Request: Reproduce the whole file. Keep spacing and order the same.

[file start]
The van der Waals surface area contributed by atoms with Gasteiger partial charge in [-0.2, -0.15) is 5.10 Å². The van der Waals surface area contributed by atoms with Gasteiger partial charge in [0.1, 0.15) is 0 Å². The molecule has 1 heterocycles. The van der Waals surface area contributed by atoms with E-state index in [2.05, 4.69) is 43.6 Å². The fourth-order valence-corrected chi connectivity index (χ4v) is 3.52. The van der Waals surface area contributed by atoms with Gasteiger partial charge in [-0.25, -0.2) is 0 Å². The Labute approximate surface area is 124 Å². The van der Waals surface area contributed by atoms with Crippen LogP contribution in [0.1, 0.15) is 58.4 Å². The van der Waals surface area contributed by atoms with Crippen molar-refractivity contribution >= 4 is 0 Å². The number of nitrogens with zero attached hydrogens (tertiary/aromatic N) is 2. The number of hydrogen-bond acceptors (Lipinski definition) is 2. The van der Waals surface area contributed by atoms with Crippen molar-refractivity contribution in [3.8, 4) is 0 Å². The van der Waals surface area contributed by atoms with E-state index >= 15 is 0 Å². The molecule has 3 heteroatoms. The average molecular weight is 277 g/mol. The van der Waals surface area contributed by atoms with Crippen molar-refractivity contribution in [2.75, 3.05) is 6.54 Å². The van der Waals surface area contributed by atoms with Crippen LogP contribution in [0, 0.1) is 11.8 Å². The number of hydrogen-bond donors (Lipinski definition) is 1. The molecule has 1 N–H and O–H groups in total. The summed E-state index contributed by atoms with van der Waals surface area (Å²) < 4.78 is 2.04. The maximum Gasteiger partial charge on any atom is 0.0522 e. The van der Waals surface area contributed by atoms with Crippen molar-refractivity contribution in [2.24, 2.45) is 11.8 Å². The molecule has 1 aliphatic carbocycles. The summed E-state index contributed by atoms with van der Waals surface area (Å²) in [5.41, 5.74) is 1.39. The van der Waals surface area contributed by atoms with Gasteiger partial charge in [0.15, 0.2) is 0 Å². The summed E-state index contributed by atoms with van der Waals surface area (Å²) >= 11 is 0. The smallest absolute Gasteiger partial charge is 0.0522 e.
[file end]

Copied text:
The van der Waals surface area contributed by atoms with Gasteiger partial charge in [-0.2, -0.15) is 5.10 Å². The van der Waals surface area contributed by atoms with Gasteiger partial charge in [0.1, 0.15) is 0 Å². The molecule has 1 heterocycles. The van der Waals surface area contributed by atoms with E-state index in [2.05, 4.69) is 43.6 Å². The fourth-order valence-corrected chi connectivity index (χ4v) is 3.52. The van der Waals surface area contributed by atoms with Gasteiger partial charge in [-0.25, -0.2) is 0 Å². The Labute approximate surface area is 124 Å². The van der Waals surface area contributed by atoms with Crippen LogP contribution in [0.1, 0.15) is 58.4 Å². The van der Waals surface area contributed by atoms with Crippen molar-refractivity contribution >= 4 is 0 Å². The number of nitrogens with zero attached hydrogens (tertiary/aromatic N) is 2. The number of hydrogen-bond acceptors (Lipinski definition) is 2. The van der Waals surface area contributed by atoms with Crippen molar-refractivity contribution in [3.8, 4) is 0 Å². The van der Waals surface area contributed by atoms with E-state index >= 15 is 0 Å². The molecule has 3 heteroatoms. The average molecular weight is 277 g/mol. The van der Waals surface area contributed by atoms with Crippen molar-refractivity contribution in [2.75, 3.05) is 6.54 Å². The van der Waals surface area contributed by atoms with Crippen LogP contribution in [0, 0.1) is 11.8 Å². The number of hydrogen-bond donors (Lipinski definition) is 1. The molecule has 1 N–H and O–H groups in total. The summed E-state index contributed by atoms with van der Waals surface area (Å²) < 4.78 is 2.04. The maximum Gasteiger partial charge on any atom is 0.0522 e. The van der Waals surface area contributed by atoms with Crippen molar-refractivity contribution in [2.24, 2.45) is 11.8 Å². The molecule has 1 aliphatic carbocycles. The summed E-state index contributed by atoms with van der Waals surface area (Å²) in [5.41, 5.74) is 1.39. The van der Waals surface area contributed by atoms with Gasteiger partial charge in [0.15, 0.2) is 0 Å². The summed E-state index contributed by atoms with van der Waals surface area (Å²) >= 11 is 0. The smallest absolute Gasteiger partial charge is 0.0522 e.